Editors Note: An important example of the difference between Autism, Aspergers and a learning / intellectual disability.
John Miller, 47, is a teacher of language arts to students with autism in a mainstream setting at Watson B. Duncan Middle School in Palm Beach Gardens, Fla. Miller, himself, is on the autism spectrum, having been diagnosed while in college with Asperger’s syndrome, which is defined by the nonprofit Autism Speaks as an Autism spectrum disorder (ASD) considered to be on the “high functioning” end of the range. In this post, Miller describes the painful, extraordinary path he was forced to walk as a child who was different, but whose condition was misunderstood.
The nonprofit Autism Society describes Autism spectrum disorder as a complex developmental disability, with signs that typically appear during early childhood and affect a person’s ability to communicate and interact with others. There is no known single cause of autism. The Centers for Disease Control and Prevention issued a report in March 2014 that concluded that the prevalence of autism had risen to 1 in every 68 births in the United States – nearly twice as great as the 2004 rate of 1 in 125 – and almost 1 in 54 boys.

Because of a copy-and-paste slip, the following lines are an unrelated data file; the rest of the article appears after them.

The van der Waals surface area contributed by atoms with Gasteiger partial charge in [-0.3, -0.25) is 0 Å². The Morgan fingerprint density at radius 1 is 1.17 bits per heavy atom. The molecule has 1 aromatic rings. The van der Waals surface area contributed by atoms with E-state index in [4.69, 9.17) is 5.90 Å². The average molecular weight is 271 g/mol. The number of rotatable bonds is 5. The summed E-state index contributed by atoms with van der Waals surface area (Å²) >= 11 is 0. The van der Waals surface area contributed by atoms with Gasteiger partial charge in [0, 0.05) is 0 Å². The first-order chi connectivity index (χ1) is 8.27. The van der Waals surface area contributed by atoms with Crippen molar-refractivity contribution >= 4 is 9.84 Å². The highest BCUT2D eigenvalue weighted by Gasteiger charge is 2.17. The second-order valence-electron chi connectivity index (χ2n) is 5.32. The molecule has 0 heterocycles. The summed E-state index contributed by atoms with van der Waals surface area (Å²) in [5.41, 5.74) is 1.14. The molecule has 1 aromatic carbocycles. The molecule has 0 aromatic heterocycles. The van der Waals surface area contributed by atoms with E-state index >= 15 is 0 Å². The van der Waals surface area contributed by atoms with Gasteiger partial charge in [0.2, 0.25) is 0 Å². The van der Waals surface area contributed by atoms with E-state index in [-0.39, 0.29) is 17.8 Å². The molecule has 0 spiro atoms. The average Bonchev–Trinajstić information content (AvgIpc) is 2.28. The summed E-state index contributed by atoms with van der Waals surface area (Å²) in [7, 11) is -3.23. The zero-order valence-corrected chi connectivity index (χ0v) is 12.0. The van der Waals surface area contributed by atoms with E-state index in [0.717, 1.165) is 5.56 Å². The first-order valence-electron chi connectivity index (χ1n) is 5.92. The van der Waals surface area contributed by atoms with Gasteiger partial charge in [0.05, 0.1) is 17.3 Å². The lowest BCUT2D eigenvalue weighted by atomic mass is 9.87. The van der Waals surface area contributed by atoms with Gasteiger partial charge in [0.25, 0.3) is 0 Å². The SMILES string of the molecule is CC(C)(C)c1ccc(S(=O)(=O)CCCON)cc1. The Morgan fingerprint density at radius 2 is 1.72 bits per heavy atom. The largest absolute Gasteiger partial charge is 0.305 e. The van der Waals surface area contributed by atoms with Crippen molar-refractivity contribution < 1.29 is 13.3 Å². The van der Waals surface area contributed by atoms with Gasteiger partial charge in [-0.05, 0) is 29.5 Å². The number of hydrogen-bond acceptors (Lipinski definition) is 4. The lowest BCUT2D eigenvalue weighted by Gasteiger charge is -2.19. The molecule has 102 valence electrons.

The Autism Society describes Asperger’s syndrome like this:
What distinguishes Asperger’s Disorder from classic autism are its less severe symptoms and the absence of language delays. Children with Asperger’s Disorder may be only mildly affected, and they frequently have good language and cognitive skills. To the untrained observer, a child with Asperger’s Disorder may just seem like a neurotypical child behaving differently.
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Children with autism…